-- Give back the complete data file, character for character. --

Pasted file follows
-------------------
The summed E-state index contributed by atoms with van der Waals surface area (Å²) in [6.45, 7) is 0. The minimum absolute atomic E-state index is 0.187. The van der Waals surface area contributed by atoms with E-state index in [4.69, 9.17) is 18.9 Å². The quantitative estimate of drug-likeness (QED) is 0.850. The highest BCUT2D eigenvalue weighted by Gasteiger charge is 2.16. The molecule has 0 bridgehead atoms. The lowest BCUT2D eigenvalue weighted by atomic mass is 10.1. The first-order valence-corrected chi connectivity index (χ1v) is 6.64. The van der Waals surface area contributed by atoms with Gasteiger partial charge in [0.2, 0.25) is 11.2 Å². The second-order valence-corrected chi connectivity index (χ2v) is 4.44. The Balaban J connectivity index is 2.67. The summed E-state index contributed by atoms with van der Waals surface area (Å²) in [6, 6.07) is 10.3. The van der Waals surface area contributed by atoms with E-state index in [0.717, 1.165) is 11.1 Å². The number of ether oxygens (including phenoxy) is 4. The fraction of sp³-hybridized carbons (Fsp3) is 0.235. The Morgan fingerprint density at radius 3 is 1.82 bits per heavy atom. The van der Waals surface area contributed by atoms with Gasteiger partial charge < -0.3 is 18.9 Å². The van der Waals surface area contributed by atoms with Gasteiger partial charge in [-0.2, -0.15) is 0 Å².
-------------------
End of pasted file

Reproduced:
The summed E-state index contributed by atoms with van der Waals surface area (Å²) in [6.45, 7) is 0. The minimum absolute atomic E-state index is 0.187. The van der Waals surface area contributed by atoms with E-state index in [4.69, 9.17) is 18.9 Å². The quantitative estimate of drug-likeness (QED) is 0.850. The highest BCUT2D eigenvalue weighted by Gasteiger charge is 2.16. The molecule has 0 bridgehead atoms. The lowest BCUT2D eigenvalue weighted by atomic mass is 10.1. The first-order valence-corrected chi connectivity index (χ1v) is 6.64. The van der Waals surface area contributed by atoms with Gasteiger partial charge in [0.2, 0.25) is 11.2 Å². The second-order valence-corrected chi connectivity index (χ2v) is 4.44. The Balaban J connectivity index is 2.67. The summed E-state index contributed by atoms with van der Waals surface area (Å²) in [6, 6.07) is 10.3. The van der Waals surface area contributed by atoms with E-state index in [0.717, 1.165) is 11.1 Å². The number of ether oxygens (including phenoxy) is 4. The fraction of sp³-hybridized carbons (Fsp3) is 0.235. The Morgan fingerprint density at radius 3 is 1.82 bits per heavy atom. The van der Waals surface area contributed by atoms with Gasteiger partial charge < -0.3 is 18.9 Å². The van der Waals surface area contributed by atoms with Gasteiger partial charge in [-0.2, -0.15) is 0 Å².